I don’t know much about music in general. Those who are familiar with my tastes would call me a throwback to the disco age. But I thoroughly and completely enjoyed the concert as few others I’ve ever attended. Both Bill and I were awed. The music was surprising. Just when you felt like you were moving with it, the direction changed and the mood shifted. I wish I had the words to describe it, but I feel like I did when I first started tasting wine and didn’t know to describe a pinot noir as “earthy” or “full-bodied.” And I wish I could have a recording of the whole thing! My favorite piece was a long one called Fantasia Sinfonica that made us feel like we were watching a war. One side is winning, and then the opponent gains ground so our side restrategizes and gathers strength. They grow tired though, and need to take a rest. During furlough, a love affair breaks out between the general and a woman he met at a party one night, which gives him new inspiration. So he goes back into the fighting with renewed vigor and moves his troops to the right and then to the left and the right again. And finally, victory is gained and the whole country celebrates with a wedding.

Anyway… that’s what it felt like.

We came home and fell into bed with the sense that we had really experienced Chile.

Santiago and Talcahuano

Aug 31
Posted by Cami Ostman Filed in Chile 2014, Race Reports

Have a seat and grab a cup of joe. I have SO many updates. But I’ll post pics to keep you interested.

Last Thursday Bill and I flew up to Santiago for a Fulbright function. He needed to make a presentation about his project in front of the Fulbright staff and six other Fulbright grantees.



And then the Fulbright staff wined and dined us all for a couple of days. Needless to day, Bill did a fabulous job and made special mention of Lilian Gomez, Maria Edith Larenas, and Marcela Cabrera, the three women who have been the backbone of his/our experience. One thing we learned from sitting in on other presentations is that in Chile, someone based at the local university really must champion the presence of a Fulbright scholar in order for the commission to approve him or her. We are so grateful to those who championed Bill’s application!

After Bill’s presentation, he and I walked to the Parque Metropolitano and took the funicular up to see the Virgen Cumbre (the Virgin’s Summit). The view was… what can I say? Mind-boggling! A city of over 6 million people must be big, of course, but down inside any given barrio, a person can never get a sense of the breadth such a number must mean to an area. Look at this city! If it weren’t for the Andes Mountains, it would spread out in every direction.

The day after the presentations, Fulbright took us all out to lunch and on a tour of the Palacio de Moneda where the president of Chile has her office (notice I said “her?” Did you know that Chile, Argentina, and Brazil all have female presidents? Let’s get with the program USA). The Palacio de Moneda was once Chile’s mint, and is also the place from which Salvador Allende was ousted on September 11, 1973. The Chileans feel that September 11th is a truly worrisome day, so most years the Palacio closes down on the date.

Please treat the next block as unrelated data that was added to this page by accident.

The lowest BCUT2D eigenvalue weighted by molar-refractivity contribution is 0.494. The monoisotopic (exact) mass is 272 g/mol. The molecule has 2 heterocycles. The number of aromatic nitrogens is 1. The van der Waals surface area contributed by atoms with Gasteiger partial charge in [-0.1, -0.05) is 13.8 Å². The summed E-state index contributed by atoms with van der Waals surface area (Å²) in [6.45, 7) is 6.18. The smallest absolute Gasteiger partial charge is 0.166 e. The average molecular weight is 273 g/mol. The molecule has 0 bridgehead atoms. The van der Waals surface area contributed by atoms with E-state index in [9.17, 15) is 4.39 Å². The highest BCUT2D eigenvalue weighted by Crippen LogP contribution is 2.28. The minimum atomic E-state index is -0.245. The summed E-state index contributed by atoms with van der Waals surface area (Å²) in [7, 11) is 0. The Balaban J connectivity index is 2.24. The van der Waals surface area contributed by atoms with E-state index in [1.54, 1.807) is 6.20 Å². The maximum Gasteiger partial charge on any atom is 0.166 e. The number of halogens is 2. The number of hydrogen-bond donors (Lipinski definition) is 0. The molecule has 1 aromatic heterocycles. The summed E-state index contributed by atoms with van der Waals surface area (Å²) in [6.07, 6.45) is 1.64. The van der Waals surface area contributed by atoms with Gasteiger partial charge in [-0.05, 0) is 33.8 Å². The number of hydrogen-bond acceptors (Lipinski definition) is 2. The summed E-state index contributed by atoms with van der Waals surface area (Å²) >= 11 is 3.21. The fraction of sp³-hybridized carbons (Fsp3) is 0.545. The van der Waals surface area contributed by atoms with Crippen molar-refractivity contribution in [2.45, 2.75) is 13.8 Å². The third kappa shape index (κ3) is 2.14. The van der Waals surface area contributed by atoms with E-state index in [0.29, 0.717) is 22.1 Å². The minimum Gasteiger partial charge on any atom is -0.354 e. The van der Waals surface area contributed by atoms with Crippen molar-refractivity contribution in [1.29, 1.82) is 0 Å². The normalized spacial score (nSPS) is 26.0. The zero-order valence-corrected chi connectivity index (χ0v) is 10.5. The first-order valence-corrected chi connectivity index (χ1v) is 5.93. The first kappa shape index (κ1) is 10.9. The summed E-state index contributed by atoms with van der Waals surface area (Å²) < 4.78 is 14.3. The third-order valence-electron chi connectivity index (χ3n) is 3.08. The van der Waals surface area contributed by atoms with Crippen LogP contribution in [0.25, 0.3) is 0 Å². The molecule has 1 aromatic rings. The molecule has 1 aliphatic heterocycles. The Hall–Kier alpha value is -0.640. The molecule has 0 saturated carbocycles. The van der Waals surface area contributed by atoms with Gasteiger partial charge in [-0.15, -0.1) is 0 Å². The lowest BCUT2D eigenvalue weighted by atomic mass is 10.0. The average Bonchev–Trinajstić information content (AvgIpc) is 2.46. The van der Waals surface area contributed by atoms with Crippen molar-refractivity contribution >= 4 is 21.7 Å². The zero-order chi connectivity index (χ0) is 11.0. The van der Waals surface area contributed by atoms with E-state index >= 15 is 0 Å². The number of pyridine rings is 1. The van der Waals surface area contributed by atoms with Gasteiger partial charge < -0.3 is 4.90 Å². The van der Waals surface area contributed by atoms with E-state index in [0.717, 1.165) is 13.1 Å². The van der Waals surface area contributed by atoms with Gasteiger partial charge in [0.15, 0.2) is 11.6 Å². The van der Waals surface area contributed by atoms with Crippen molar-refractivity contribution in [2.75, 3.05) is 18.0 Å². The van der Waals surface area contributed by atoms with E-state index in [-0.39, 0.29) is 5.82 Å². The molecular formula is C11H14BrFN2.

We flew home in a happy exhaustion, rested yesterday, and then got up early today to make our way by bus to a nearby town called Talcahuano for a race. Bill had tried for two weeks to get us registered for the 10K in Talcahuano, but the website seemingly wouldn’t accept foreign credit cards so each attempt failed. Finally, out of sheer defeat, he signed us up for the free 3K so we could at least have the experience of being at the race. When we went to the mall to pick up our numbers, we were told that the free race didn’t have any numbers; it was just a fun run. BUT, we could sign up for the 10K in person and pay cash for our numbers if we wanted to. So we did.

Talcahuano was leveled by the tsunami (they’re called “maremotos” here) after the 2010 earthquake, and much of the town is still in the process of being rebuilt.

The pier where the race started was new–fresh bricks on the ground and new buildings along the edge of the water–but across the street the buildings are still crumbling and some of the roads are broken to pieces.

You can see from my video that Talcahuano is a fishing town. Colorful houses and boats flank the shoreline. It is also the site of one of Chile’s major naval bases.

…where dogs and sea lions co-exist, if not co-mingle.

The race itself didn’t have a remarkably interesting course. An out-and-back entirely on the road, this was a pretty straightforward, flat 10K, but what WAS very cool was the energy of the event. Runners warmed up with 20 minutes of Zumba (which I love).

And then they cooled us down with more Zumba after the race.

Bill won first place in his division…


…and I won THIRD place in my division (there might have only been three 47ish females in the race, but what the heck). You can see in the picture below that one of the military leaders (on the right) was present to present medals and the mayor (the man in the blue coat on the left) congratulated runners as well. What an honor!



Some other random pics of our race day:








Such fun….